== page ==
String[] formats)
        Constructs with the limits and the corresponding formats.
        Parameters:
        limits - limits in ascending order
        formats - corresponding format strings
        See Also:
        setChoices(double[], java.lang.String[])
    • Method Detail

      • applyPattern

        public void applyPattern(String newPattern)
        Sets the pattern.
        Parameters:
        newPattern - See the class description.
      • toPattern

        public String toPattern()
        Gets the pattern.
        Returns:
        the pattern string
      • setChoices

        public void setChoices(double[] limits,
                               String[] formats)
        Set the choices to be used in formatting.
        Parameters:
        limits - contains the top value that you want parsed with that format, and should be in ascending sorted order. When formatting X, the choice will be the i, where limit[i] ≤ X < limit[i+1]. If the limit array is not in ascending order, the results of formatting will be incorrect.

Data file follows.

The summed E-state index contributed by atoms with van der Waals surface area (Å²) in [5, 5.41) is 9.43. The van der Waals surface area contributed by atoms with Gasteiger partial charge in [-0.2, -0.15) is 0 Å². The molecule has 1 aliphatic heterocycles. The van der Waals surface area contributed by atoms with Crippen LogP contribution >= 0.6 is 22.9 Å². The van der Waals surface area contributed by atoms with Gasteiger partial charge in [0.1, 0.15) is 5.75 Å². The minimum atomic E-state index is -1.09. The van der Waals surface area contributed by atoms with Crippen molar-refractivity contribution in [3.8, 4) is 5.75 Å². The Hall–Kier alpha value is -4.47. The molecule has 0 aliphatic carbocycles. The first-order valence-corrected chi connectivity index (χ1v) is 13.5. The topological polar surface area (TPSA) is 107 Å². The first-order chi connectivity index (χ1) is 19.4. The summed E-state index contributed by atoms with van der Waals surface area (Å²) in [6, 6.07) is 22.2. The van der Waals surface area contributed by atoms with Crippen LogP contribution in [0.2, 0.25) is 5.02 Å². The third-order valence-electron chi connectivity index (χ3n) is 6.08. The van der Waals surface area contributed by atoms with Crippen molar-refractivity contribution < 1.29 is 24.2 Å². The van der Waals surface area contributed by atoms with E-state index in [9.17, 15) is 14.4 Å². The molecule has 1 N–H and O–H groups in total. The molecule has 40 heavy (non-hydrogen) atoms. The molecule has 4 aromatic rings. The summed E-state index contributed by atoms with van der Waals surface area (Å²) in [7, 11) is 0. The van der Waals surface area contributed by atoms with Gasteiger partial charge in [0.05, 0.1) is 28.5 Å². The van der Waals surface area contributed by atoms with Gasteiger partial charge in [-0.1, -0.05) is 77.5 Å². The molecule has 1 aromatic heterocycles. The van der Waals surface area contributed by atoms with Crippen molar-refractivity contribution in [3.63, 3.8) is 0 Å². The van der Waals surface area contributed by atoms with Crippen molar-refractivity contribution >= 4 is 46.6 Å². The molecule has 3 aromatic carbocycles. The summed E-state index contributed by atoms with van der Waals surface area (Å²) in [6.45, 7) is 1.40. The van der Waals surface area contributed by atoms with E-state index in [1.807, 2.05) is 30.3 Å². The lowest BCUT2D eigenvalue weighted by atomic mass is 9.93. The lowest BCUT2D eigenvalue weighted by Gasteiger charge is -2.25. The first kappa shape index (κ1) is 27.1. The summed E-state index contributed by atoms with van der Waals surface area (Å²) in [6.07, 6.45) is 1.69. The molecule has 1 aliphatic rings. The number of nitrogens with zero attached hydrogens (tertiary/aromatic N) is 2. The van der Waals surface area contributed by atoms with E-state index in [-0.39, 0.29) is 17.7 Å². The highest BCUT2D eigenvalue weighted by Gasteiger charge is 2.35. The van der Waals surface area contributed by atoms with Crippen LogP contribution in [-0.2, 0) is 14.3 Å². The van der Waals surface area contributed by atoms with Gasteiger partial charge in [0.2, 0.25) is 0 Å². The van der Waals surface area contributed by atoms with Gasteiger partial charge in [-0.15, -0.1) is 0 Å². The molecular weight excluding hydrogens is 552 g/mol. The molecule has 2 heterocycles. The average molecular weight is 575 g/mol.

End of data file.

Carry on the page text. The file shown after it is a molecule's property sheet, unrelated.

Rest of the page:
formats - are the formats you want to use for each limit. They can be either Format objects or Strings. When formatting with object Y, if the object is a NumberFormat, then ((NumberFormat) Y).format(X) is called. Otherwise Y.toString() is called.
      • getLimits

        public double[] getLimits()
        Get the limits passed in the constructor.
        Returns:
        the limits.
      • getFormats

        public Object[] getFormats()
        Get the formats passed in the constructor.
        Returns:
        the formats.
      • format

        public StringBuffer format(long number,
                                   StringBuffer toAppendTo,
                                   FieldPosition status)
        Specialization of format. This method really calls format(double, StringBuffer, FieldPosition) thus the range of longs that are supported is only equal to the range that can be stored by double. This will never be a practical limitation.
        Specified by:
        format in class NumberFormat
        Parameters:
        number - the long number to format
        toAppendTo - the StringBuffer to which the formatted text is to be appended
        status - the field position
        Returns:
        the formatted StringBuffer
        See Also:
        Format.format(java.lang.Object)
      • parse

        public Number parse(String text,
                            ParsePosition status)